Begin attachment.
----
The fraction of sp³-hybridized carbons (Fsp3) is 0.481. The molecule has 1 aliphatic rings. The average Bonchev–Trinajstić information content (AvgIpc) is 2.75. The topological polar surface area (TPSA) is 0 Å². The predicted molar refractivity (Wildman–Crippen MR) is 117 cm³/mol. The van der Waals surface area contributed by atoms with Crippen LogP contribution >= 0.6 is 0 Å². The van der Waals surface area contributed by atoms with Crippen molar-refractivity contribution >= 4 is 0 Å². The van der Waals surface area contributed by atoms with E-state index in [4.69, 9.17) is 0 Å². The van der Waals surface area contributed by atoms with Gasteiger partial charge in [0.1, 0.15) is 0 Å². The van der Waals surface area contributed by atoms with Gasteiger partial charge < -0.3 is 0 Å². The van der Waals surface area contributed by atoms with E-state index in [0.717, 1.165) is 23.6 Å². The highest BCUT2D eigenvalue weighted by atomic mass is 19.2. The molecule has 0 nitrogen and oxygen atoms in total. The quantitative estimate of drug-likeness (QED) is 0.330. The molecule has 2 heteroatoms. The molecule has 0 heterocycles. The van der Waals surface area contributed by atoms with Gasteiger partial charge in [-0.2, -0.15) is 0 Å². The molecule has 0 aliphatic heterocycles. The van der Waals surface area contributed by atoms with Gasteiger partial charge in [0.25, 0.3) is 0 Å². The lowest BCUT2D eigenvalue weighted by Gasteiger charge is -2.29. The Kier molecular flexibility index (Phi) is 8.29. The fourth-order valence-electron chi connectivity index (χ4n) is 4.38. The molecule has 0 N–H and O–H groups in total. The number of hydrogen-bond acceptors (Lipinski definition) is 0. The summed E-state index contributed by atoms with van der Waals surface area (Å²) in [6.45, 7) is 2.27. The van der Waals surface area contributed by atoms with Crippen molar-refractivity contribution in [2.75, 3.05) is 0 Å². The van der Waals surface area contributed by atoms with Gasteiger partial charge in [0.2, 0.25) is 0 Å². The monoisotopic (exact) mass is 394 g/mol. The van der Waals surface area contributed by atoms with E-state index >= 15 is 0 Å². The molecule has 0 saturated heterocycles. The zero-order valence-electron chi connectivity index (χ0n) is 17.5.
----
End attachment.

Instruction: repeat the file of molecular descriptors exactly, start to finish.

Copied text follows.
The fraction of sp³-hybridized carbons (Fsp3) is 0.481. The molecule has 1 aliphatic rings. The average Bonchev–Trinajstić information content (AvgIpc) is 2.75. The topological polar surface area (TPSA) is 0 Å². The predicted molar refractivity (Wildman–Crippen MR) is 117 cm³/mol. The van der Waals surface area contributed by atoms with Crippen LogP contribution >= 0.6 is 0 Å². The van der Waals surface area contributed by atoms with Crippen molar-refractivity contribution >= 4 is 0 Å². The van der Waals surface area contributed by atoms with E-state index in [4.69, 9.17) is 0 Å². The van der Waals surface area contributed by atoms with Gasteiger partial charge in [0.1, 0.15) is 0 Å². The van der Waals surface area contributed by atoms with Gasteiger partial charge < -0.3 is 0 Å². The van der Waals surface area contributed by atoms with E-state index in [0.717, 1.165) is 23.6 Å². The highest BCUT2D eigenvalue weighted by atomic mass is 19.2. The molecule has 0 nitrogen and oxygen atoms in total. The quantitative estimate of drug-likeness (QED) is 0.330. The molecule has 2 heteroatoms. The molecule has 0 heterocycles. The van der Waals surface area contributed by atoms with Gasteiger partial charge in [-0.2, -0.15) is 0 Å². The molecule has 0 aliphatic heterocycles. The van der Waals surface area contributed by atoms with Gasteiger partial charge in [0.25, 0.3) is 0 Å². The lowest BCUT2D eigenvalue weighted by Gasteiger charge is -2.29. The Kier molecular flexibility index (Phi) is 8.29. The fourth-order valence-electron chi connectivity index (χ4n) is 4.38. The molecule has 0 N–H and O–H groups in total. The number of hydrogen-bond acceptors (Lipinski definition) is 0. The summed E-state index contributed by atoms with van der Waals surface area (Å²) in [6.45, 7) is 2.27. The van der Waals surface area contributed by atoms with Crippen molar-refractivity contribution in [2.75, 3.05) is 0 Å². The van der Waals surface area contributed by atoms with Gasteiger partial charge in [0.2, 0.25) is 0 Å². The monoisotopic (exact) mass is 394 g/mol. The van der Waals surface area contributed by atoms with E-state index >= 15 is 0 Å². The molecule has 0 saturated heterocycles. The zero-order valence-electron chi connectivity index (χ0n) is 17.5.